We'll leave the light on.
Off-duty police officers spearhead The Porch Light Project
by Chuck Ramsay
Volunteers signing up for the Porch Light handout in the Walnut Park neighborhood on March 19.
Several police officers showed up to participate along with everyday citizens to distribute energy efficient light bulbs to neighbors.
Darryl T. Jones, II, Director of Community Organizing with the Urban League of Metropolitan St. Louis welcomes the volunteers.
Marlon Davis explains how the seemingly small step of providing light bulbs can improve neighborhoods.
Some of the volunteers listening to the speakers.
President of the St. Louis Board of Aldermen, Lewis Reed, welcomed the volunteers.
Former St. Louis Police Chief, Dr. Dan Isom, now an UMSL criminal justice professor, further inspired the volunteers.
Sgt. Charles Lowe, with the St. Louis Metropolitan Police Department talked about community policing and how the Porch Light Project contributes to safer neighborhoods.
Joining Sgt. Lowe was Sgt. Heather Taylor, who underscored the importance of being visible and positive in the community.
Police Officer Christian Johnson, founder of Serving With The Badge, welcomes everyone to the Saturday morning meetup.
Joshua Anderson (right) and Christian Johnson lead the group in prayer before "hitting the streets."
Missouri State Senator Jamilah Nasheed, who has sponsored many crime fighting bills, also stopped by to emphasize the importance of this work.
College student volunteers from SLU, UMSL, Harris Stowe and other campuses made up many of the volunteers who pitched in.
Volunteers waiting to head out to the neighborhood.
Volunteers coordinate where teams would be assigned in the neighborhood.
Senator Nasheed being interviewed by St. Louis Post-Dispatch reporter Denise Hollinshed.
Christian Johnson (left) with Vernon Betts, candidate for St. Louis Sheriff and community activist.
Volunteers loading the truck with light bulbs.
Volunteers loading the truck with light bulbs.
A volunteer group departs from the community center meeting.
Christian Johnson giving last minute instructions as a KSDK-TV photojournalist films.
A three-person team knocks at a home on Goodfellow in the Walnut Park neighborhood.
Volunteers talking to the homeowner and providing the CFL bulb for his porch light.
Volunteers getting a supply of bulbs to continue canvassing in the neighborhood.
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There is no denying that police departments in the St. Louis area have come under scrutiny, and even criticism, by many since the shooting deaths of Michael Brown, VonDerrit Meyer, and Kajieme Powell by officers. But, in fairness, we also believe that most police officers are well intended, ethical, caring of their community and professional. It is the exceptions, rather than the rule, that cause concern and calls for better training, civilian oversight, and hiring only those who are mentally stable, are not racist, and can uphold the oath they take to protect and serve.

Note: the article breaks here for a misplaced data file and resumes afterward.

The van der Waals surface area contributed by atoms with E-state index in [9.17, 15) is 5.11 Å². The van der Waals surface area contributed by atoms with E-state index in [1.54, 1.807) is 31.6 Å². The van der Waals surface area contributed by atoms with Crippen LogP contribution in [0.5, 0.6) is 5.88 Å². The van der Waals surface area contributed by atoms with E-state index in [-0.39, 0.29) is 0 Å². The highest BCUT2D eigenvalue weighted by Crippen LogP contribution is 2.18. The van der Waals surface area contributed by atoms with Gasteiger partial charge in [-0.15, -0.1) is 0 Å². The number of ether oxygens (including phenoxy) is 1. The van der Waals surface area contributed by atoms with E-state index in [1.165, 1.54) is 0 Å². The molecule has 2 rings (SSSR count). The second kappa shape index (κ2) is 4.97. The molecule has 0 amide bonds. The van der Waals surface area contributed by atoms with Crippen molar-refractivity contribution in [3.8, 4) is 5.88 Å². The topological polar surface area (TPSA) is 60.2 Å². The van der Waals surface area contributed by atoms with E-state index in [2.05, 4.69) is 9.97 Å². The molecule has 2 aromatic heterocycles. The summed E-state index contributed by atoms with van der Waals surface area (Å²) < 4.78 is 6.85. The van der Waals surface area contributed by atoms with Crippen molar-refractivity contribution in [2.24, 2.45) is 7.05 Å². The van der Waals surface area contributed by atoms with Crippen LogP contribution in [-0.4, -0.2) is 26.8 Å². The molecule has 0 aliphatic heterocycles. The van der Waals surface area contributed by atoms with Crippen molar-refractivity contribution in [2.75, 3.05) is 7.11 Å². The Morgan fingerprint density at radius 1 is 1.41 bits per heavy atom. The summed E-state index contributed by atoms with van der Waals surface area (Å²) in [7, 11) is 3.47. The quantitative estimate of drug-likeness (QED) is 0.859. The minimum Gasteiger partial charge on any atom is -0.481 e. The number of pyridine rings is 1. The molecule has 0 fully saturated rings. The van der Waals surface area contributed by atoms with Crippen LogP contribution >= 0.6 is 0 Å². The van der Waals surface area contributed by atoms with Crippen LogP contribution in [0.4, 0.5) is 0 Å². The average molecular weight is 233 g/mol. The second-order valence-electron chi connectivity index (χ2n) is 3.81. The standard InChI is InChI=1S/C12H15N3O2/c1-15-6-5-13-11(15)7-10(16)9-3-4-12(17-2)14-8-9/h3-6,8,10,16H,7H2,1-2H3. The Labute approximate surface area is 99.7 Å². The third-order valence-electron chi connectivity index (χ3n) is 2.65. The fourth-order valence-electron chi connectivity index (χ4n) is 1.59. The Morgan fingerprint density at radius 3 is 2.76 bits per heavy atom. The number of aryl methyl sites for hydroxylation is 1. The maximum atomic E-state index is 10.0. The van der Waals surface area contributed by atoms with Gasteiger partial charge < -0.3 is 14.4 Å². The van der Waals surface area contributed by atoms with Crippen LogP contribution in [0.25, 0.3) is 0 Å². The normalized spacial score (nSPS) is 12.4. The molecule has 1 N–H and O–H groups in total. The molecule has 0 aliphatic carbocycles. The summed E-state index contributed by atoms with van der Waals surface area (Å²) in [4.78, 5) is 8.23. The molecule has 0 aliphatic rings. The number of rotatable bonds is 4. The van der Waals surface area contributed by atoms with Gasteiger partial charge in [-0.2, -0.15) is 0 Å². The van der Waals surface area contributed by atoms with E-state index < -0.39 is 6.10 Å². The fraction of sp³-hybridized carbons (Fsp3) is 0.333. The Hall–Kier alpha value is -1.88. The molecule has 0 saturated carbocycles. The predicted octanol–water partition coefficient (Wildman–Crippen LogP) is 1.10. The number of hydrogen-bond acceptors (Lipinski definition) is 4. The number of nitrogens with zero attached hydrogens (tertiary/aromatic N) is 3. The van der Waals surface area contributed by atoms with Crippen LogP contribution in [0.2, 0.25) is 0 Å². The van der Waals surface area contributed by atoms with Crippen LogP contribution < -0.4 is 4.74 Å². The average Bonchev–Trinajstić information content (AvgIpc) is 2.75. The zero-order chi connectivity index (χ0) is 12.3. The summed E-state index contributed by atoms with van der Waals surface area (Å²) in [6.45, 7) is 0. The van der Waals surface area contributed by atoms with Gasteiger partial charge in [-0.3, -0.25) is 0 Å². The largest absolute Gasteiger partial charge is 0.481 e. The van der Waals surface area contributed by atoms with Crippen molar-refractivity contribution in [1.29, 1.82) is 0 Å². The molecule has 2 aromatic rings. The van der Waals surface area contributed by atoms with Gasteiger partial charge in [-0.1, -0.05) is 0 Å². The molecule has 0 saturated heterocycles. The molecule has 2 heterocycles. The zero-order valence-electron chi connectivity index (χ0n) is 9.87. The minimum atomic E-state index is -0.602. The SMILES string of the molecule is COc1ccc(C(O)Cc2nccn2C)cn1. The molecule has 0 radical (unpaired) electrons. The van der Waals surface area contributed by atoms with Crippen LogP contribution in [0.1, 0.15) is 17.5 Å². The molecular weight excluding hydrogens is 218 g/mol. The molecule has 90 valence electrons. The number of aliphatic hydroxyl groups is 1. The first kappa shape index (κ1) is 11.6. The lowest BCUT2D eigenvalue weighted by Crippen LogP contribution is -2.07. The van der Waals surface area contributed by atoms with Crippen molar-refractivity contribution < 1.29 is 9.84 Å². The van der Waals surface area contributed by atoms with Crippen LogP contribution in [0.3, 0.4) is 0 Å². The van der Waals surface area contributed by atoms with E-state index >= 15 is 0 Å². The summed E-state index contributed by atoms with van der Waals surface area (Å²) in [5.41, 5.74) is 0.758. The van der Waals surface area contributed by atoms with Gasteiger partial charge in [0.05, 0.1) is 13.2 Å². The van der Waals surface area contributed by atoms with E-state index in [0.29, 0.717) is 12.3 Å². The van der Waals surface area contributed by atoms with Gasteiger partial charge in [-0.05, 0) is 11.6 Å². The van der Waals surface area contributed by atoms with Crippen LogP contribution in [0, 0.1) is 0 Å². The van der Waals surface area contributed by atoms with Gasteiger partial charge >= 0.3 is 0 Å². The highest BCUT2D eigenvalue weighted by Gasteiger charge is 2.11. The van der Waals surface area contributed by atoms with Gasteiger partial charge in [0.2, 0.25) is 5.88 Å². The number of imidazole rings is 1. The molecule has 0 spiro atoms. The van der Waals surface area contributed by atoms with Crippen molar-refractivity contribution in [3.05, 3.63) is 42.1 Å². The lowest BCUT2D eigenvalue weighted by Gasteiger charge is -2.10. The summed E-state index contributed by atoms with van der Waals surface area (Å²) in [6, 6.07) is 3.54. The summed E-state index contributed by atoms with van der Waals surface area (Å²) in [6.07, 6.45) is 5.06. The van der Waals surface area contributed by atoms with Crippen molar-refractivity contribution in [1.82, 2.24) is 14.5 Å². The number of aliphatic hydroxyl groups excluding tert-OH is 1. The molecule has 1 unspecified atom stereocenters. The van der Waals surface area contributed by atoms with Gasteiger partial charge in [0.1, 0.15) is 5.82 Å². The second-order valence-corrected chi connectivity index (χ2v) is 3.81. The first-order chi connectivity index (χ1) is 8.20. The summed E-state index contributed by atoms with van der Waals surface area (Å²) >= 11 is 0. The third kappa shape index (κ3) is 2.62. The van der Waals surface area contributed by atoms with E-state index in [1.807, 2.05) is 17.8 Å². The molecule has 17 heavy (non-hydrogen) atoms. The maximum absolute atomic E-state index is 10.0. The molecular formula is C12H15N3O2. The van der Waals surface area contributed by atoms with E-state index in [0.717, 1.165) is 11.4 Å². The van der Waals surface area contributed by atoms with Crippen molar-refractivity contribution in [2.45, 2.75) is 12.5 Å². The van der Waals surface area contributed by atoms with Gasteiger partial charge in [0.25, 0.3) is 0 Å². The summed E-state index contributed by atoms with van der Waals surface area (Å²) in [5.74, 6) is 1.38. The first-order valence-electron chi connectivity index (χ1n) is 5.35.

Serving With The Badge is a relatively new organization of St. Louis Metropolitan Police Officers, headed by Christian Johnson, who has set out to “build relationships, restore trust and bridge the gap between law enforcement and citizens by mobilizing off duty officers and first responders to volunteer in the communities they serve.”
They began in January, 2015, with five officers in response to the needs expressed by St. Louis area communities following Michael Brown’s death, the Ferguson protests and the birth of the Black Lives Matter movement. They wanted to focus on helping police officers and citizens rebuild trust and learn how to work together to build stronger communities free of many of the biases, prejudices and obstacles to having safe and healthy communities for all citizens.
One of the first steps they are making towards achieving these goals is a small step, in the words of Officer Christian Johnson, to get individuals and organizations to donate energy-efficient light bulbs and then to provide them to homes in North City neighborhoods. The goal was to have more lights on in the neighborhood, a proven crime deterrent. But, he stresses that the process of having volunteers going door to door in these neighborhoods handing out the light bulbs, explaining the program to residents, and even helping them install the bulbs, builds stronger relationships for greater trust in the police, and allows the police to get to know neighbors and neighborhoods better.
The inaugural event was held on March 19 in the Walnut Park neighborhood adjacent West Florissant Avenue and Goodfellow Boulevard. A mix of police officers, community organizers and college students gathered for a pep rally of sorts where the program was explained and the program endorsed by several well-known elected officials and community leaders.
The Porch Light Project has received donations of bulbs from Ameren Missouri, and is supported in part by the Urban League of Metropolitan St. Louis, 100 Black Men, Gizmos Gift, Better Family Life, Mission Continues, Washington University in St. Louis’ Institute of Health and Institute of Architecture, Regional Arts Commission, Good Map, the OCA, Regent Power, City of St. Louis, St. Louis Police Foundation, St. Louis Police Association, St. Louis Ethical Society, Operation Food Search, Focus St. Louis, Salvation Army, Matthew Dickey’s Boys and Girls Club, Herbert Hoover Boys and Girls Club, Senator Jamila Nasheed, Take Action STL, as well as others.
Serving With The Badge (http://www.swbadge.com) also has an active Coats for Kids project and is considering other ways to help improve our community. Check out their website where you can find ways to help them out through volunteering or donating.
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